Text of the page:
Storage

Five tips for securely destroying data

When the time comes to dispose of data -- securely and permanently -- you need to use the right destruction methods. Scott Lowe looks at some ways to help ensure that nobody will be able to recover that data.

A critically important part of data lifecycle management is destroying data at the end of a medium's useful life. If this step is overlooked, it can lead to disastrous results. But the method by which data on a particular medium is destroyed depends on the medium type. Data destruction mechanisms must be employed for paper records, magnetic media, including tapes and hard drives, and storage media such as flash drives or CDs/DVDs that might have sensitive information.

There are multitudes of ways you can make sure that the chances of anyone ever recovering your data are slim to none. Here are five recommended methods for destroying data on magnetic media.

Note: These tips are based on an entry in our Servers and Storage blog.

1: Shredding

There are services that will literally shred a hard drive. Take a look at this impressive video, which shows a drive being completely destroyed. For someone to come back after the fact and attempt to reconstruct it -- particularly when a single drive's debris is mixed with other debris -- would be almost impossible.

In many cases, you can ship the drives to the destruction company. But to maintain a clear and responsible chain of custody, many services will come to you so that you don't have to worry about what happens during transit. You can also buy your own mega-shredder, but those can be pretty expensive.

From a "fun to watch" factor, this method can't be beat!

2: Degaussing

Hard drives are nothing more than bottles of data held in place by magnetic glue. By removing the magnetic glue, you can create a breakdown of the underlying bits and bytes and scramble them in a way that's tough to recover from. If the degaussing device used is good enough, you'll destroy all of the bits and bytes at the user level as well as the low-level formatting that makes it function as a drive. (If you're serious about data security, you'll use a powerful degausser.)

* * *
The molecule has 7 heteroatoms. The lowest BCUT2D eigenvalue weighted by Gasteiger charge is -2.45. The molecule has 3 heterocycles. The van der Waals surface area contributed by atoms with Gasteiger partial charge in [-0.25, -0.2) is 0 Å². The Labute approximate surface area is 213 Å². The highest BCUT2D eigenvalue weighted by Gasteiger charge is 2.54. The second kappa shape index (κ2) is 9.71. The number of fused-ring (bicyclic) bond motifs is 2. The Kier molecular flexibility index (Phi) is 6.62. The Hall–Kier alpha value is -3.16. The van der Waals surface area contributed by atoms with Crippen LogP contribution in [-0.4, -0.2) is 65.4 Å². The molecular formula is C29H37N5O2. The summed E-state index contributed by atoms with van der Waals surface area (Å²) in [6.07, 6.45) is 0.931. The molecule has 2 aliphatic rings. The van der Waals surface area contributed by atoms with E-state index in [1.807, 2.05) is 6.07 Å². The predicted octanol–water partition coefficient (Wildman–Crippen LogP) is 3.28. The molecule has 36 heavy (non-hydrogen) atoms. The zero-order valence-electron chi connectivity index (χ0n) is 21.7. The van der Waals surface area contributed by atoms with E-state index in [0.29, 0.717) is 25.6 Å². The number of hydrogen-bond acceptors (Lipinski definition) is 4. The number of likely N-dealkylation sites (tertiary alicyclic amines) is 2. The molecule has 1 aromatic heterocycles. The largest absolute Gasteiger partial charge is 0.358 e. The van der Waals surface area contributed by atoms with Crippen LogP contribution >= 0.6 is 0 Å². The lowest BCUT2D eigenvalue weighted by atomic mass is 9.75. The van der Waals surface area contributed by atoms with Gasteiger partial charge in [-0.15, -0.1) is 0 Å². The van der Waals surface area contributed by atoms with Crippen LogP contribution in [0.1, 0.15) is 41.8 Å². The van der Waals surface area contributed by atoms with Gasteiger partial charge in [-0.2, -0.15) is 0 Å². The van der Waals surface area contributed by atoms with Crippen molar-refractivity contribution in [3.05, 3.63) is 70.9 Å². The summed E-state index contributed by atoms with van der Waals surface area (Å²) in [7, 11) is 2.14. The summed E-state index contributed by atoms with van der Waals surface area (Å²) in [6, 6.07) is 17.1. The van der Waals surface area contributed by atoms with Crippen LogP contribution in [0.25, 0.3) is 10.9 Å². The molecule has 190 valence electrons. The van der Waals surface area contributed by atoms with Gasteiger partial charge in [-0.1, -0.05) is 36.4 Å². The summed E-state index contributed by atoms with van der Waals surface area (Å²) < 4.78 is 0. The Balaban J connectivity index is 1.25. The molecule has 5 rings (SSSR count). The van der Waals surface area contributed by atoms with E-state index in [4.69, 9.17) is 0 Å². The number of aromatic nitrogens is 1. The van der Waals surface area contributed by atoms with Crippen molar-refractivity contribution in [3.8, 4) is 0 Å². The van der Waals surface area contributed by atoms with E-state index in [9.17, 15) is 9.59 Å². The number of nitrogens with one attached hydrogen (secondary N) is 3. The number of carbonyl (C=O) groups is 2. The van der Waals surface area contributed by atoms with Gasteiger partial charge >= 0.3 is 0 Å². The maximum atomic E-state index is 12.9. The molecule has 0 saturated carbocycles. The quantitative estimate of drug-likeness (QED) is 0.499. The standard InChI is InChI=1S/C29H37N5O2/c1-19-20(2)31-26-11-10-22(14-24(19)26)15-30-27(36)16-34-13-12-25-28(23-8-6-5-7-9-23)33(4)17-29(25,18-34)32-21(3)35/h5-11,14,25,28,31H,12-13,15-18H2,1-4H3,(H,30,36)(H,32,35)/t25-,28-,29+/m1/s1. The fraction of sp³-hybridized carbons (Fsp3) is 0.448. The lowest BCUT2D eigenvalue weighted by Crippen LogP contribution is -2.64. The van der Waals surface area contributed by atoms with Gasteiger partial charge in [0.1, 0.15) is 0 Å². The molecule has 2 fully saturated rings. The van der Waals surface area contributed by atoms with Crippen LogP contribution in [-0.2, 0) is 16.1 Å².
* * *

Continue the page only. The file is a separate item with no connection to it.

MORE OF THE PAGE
Although degaussing might be looked at as a way of simply erasing a drive, it's actually a destructive mechanism -- though it's not nearly as fun to watch as a shredder.

Powerful degaussers will also render inoperable a drive's servo motors and will damage the spindle motor of the drive. It truly is a paperweight when you're done.

A really good degausser is expensive, but it doesn't cost as much as a really good shredder, and it might be enough for your needs. Also, it's a fast process. Take a look at this YouTube video of a hard drive degausser in action.

3: Department of Defense level data overwrite

If you've been in IT for any period of time, you probably know that deleting a file really doesn't mean that the file is no longer retrievable -- it simply means that the operating system has removed it from your view. Retrieving files deleted by the operating system is a pretty trivial task.

So how do you make sure that your deletion process really achieves your data protection goals? Use a process that meets Department of Defense guidelines for data overwrite. This process basically involves overwriting each area of the disk multiple times with different types of data (patterns).

There are all kinds of programs intended to securely delete files and even entire hard drives. For example, the SDelete program from Sysinternals allows you to securely delete a single file, while programs such as East-Tec DisposeSecure extend the protection to full hard drives and include critical validation reports showing the success of the process. Check out Active@ KillDisk and Darik's Boot And Nuke (DBAN), which were recently profiled by my fellow TechRepublic blogger Rick Vanover.

4: Smelting

The most committed people may try to find a way to thwart your data destruction efforts, even if you physically destroy the hard drive or wipe its magnetic field.

  • The problem: Even after destruction, the hard drive is still in the same physical state, even if it no longer has a magnetic field or is in thousands of pieces.
  • The solution: Perform a process that changes the hard drive from a solid into a liquid. This is extreme, but it may be necessary for some kinds of data.

These guys provided a nice overview of the backyard process they went through that guarantees (even more than the methods described above) that no one will be reading data from this physical medium every again.

On a serious note, there is a temperature at which magnetic media loses its magnetism and is no longer able to hold data together. Called the Curie point, after this temperature, the bits and bytes are no longer neatly ordered. Since different kinds of metals are used in varying kinds of magnetic media, I've used the definitive resource -- Wikipedia -- to show you the Curie points for each metal:

Substance Curie temp °C
Iron (Fe) 770
Cobalt (Co) 1130
Nickel (Ni) 358
Iron Oxide (Fe2O3) 622

Whether you smelt it or incinerate it in some way, get your media above these temperatures or change its state to liquid, and your data is much likelier to be safe.

5: Encrypting from the beginning

While this method isn't purely destructive in nature, encrypting the contents of your storage as a routine practice can help you protect against prying eyes when it comes time to dispose of the media, particularly if you store the decryption key away from the media. The downside to this method is that it's not 100% foolproof and can be subverted by someone who really wants the data. The upside is that the attacker needs physical access to the computer's operating system.

What works for you?

How do you accomplish the goal of ensuring that your data remains your data as part of your organization's information security plan? Share your data destruction methods in the discussion.